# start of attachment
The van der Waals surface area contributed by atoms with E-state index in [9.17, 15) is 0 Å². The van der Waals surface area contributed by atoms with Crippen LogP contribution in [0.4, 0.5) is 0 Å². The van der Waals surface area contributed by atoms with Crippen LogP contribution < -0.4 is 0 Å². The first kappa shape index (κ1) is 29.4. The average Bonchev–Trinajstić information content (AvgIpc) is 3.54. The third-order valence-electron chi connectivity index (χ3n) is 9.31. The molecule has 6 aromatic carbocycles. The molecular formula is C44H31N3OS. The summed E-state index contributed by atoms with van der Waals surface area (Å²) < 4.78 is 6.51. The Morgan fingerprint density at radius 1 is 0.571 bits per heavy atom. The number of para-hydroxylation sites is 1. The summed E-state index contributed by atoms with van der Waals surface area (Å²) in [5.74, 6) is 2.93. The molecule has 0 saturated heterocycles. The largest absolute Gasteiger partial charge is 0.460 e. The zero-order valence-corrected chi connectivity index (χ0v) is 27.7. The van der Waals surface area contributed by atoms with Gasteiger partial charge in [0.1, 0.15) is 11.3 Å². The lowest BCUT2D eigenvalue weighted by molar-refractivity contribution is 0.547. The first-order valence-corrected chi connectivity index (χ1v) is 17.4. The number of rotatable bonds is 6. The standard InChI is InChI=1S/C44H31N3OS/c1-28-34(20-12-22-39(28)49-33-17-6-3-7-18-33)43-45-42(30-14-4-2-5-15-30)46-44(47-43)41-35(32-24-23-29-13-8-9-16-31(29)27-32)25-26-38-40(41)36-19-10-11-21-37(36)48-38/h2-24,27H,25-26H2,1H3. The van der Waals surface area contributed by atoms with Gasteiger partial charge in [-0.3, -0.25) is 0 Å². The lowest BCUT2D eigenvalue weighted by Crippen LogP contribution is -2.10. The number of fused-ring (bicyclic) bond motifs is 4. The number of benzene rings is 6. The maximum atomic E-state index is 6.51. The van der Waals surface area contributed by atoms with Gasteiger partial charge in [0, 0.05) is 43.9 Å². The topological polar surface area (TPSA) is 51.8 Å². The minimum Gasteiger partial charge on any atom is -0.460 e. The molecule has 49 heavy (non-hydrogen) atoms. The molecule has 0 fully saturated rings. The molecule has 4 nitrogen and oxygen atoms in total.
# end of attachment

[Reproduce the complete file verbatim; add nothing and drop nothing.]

The van der Waals surface area contributed by atoms with E-state index in [9.17, 15) is 0 Å². The van der Waals surface area contributed by atoms with Crippen LogP contribution in [0.4, 0.5) is 0 Å². The van der Waals surface area contributed by atoms with Crippen LogP contribution < -0.4 is 0 Å². The first kappa shape index (κ1) is 29.4. The average Bonchev–Trinajstić information content (AvgIpc) is 3.54. The third-order valence-electron chi connectivity index (χ3n) is 9.31. The molecule has 6 aromatic carbocycles. The molecular formula is C44H31N3OS. The summed E-state index contributed by atoms with van der Waals surface area (Å²) < 4.78 is 6.51. The Morgan fingerprint density at radius 1 is 0.571 bits per heavy atom. The number of para-hydroxylation sites is 1. The summed E-state index contributed by atoms with van der Waals surface area (Å²) in [5.74, 6) is 2.93. The molecule has 0 saturated heterocycles. The largest absolute Gasteiger partial charge is 0.460 e. The zero-order valence-corrected chi connectivity index (χ0v) is 27.7. The van der Waals surface area contributed by atoms with Gasteiger partial charge in [0.1, 0.15) is 11.3 Å². The lowest BCUT2D eigenvalue weighted by molar-refractivity contribution is 0.547. The first-order valence-corrected chi connectivity index (χ1v) is 17.4. The number of rotatable bonds is 6. The standard InChI is InChI=1S/C44H31N3OS/c1-28-34(20-12-22-39(28)49-33-17-6-3-7-18-33)43-45-42(30-14-4-2-5-15-30)46-44(47-43)41-35(32-24-23-29-13-8-9-16-31(29)27-32)25-26-38-40(41)36-19-10-11-21-37(36)48-38/h2-24,27H,25-26H2,1H3. The van der Waals surface area contributed by atoms with Gasteiger partial charge in [-0.3, -0.25) is 0 Å². The lowest BCUT2D eigenvalue weighted by Crippen LogP contribution is -2.10. The number of fused-ring (bicyclic) bond motifs is 4. The number of benzene rings is 6. The maximum atomic E-state index is 6.51. The van der Waals surface area contributed by atoms with Gasteiger partial charge in [0, 0.05) is 43.9 Å². The topological polar surface area (TPSA) is 51.8 Å². The minimum Gasteiger partial charge on any atom is -0.460 e. The molecule has 49 heavy (non-hydrogen) atoms. The molecule has 0 fully saturated rings. The molecule has 4 nitrogen and oxygen atoms in total.